Israeli Deputy Prime Minister Shaul Mofaz has warned that Iran is near a breakthrough in its nuclear programme, reported BBC.
Mr Mofaz accused Iran of pursuing a strategy of buying time in talks aimed at limiting its nuclear ambitions.
The EU and the US have offered Iran a series of incentives to persuade Tehran to stop uranium enrichment or face further sanctions if it does not.
Iran has said it is not yet prepared to give a response to the offer, which expires this weekend.
Mr Mofaz, speaking on a visit to Washington, said that it was "unacceptable" for Iran to become a nuclear power.
"Our estimation is that already by (2009) Iran will reach enrichment capability and as soon as 2010 will have option to reach (uranium production) at military levels," he said, according to the AFP news agency.
"It's a race against time and time is winning," the Israeli minister added.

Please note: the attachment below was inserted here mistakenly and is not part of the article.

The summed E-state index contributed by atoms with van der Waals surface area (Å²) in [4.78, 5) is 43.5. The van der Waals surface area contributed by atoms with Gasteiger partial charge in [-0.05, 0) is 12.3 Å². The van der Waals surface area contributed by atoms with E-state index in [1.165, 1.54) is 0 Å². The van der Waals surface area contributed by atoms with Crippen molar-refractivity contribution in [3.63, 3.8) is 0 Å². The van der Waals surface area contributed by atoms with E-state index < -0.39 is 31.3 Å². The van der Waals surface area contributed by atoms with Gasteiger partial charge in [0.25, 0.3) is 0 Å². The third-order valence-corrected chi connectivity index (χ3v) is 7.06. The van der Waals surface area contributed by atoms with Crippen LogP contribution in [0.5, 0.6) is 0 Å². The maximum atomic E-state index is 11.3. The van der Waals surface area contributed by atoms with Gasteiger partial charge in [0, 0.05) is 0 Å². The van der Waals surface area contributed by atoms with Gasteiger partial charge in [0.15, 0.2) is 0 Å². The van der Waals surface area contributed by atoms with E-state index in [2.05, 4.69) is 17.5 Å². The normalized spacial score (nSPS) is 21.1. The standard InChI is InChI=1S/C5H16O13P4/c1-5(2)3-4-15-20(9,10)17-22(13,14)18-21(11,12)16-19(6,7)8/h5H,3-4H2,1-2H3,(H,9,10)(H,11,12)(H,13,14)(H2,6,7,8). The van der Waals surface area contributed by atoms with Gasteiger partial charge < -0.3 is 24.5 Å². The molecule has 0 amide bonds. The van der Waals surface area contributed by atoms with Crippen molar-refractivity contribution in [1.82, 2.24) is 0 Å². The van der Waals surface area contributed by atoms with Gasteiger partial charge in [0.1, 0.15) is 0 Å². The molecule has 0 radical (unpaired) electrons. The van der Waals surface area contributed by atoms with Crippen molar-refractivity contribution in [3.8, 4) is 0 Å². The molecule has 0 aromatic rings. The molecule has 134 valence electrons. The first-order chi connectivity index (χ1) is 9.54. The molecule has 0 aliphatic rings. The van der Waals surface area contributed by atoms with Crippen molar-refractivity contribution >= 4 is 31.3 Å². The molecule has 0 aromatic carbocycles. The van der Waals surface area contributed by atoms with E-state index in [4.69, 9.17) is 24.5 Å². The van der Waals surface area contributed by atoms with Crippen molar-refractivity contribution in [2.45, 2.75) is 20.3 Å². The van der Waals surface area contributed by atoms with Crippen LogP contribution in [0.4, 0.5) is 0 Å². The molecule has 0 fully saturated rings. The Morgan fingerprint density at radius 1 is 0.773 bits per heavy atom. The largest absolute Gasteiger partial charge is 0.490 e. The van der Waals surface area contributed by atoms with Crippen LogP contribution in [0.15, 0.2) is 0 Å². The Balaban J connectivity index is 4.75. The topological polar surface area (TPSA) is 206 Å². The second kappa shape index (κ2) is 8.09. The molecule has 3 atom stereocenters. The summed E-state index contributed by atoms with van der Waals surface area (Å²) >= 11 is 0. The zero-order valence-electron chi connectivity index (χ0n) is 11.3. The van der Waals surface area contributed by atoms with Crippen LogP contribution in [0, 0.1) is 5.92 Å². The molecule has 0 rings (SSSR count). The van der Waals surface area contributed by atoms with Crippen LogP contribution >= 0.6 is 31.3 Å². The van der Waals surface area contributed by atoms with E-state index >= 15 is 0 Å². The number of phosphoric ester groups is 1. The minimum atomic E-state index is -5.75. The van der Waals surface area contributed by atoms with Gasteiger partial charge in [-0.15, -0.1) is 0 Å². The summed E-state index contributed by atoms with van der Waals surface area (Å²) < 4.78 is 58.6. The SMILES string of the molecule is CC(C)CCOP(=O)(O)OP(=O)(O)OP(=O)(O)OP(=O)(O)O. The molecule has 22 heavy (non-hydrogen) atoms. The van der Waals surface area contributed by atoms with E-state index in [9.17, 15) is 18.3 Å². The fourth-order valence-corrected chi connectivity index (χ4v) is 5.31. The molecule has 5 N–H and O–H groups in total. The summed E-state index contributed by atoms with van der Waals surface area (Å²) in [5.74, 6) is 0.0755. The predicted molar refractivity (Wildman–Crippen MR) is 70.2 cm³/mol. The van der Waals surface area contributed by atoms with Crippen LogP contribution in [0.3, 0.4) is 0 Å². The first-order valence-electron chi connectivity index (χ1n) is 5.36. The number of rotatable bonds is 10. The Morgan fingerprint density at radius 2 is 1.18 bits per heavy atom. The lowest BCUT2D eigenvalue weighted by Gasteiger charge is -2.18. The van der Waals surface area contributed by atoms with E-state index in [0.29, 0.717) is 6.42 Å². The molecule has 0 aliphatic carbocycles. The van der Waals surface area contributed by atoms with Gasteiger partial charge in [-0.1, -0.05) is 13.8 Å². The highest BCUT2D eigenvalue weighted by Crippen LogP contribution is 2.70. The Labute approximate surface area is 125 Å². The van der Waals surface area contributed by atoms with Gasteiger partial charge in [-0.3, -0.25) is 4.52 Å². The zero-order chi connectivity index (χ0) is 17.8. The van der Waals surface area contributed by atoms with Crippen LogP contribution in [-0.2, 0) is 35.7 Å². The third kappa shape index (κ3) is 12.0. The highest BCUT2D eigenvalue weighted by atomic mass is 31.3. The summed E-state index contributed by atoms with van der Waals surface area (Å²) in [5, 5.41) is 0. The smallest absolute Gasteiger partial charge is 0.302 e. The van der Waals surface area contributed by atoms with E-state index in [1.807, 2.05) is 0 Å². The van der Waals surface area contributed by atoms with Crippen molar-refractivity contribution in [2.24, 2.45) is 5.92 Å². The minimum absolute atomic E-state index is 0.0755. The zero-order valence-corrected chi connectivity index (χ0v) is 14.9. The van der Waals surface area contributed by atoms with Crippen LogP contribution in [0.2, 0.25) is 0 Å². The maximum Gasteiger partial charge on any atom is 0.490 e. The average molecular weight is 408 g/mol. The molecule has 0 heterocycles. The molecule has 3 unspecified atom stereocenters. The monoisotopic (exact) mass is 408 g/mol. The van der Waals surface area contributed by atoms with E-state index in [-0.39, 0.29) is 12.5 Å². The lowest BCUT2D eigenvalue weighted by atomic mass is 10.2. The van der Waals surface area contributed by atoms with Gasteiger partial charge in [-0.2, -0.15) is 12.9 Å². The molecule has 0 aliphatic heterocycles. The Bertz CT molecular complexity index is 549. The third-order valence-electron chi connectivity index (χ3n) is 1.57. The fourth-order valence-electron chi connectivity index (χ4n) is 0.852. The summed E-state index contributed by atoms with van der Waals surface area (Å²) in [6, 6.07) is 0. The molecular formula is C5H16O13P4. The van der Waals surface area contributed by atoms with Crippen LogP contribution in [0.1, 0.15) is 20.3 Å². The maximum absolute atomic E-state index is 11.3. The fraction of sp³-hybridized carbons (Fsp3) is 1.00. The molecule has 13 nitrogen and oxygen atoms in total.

Iran had been set a deadline of this weekend to respond to a proposal from the five permanent members of the UN Security Council and Germany to suspend uranium enrichment.
The Security Council has already imposed three sets of sanctions, and a fourth could follow if the current offer is rejected by Tehran.
But, says the BBC's Jon Leyne, setting Iran a deadline always threatened to be counter-productive, especially when there was no immediate penalty for not complying.
Iran has said it will offer its own ideas in its own time - perhaps in the next two weeks.
For their part, the European Union and the United States, who are co-operating on this initiative, have been giving mixed messages on how precisely and how seriously they view the deadline, our correspondent notes.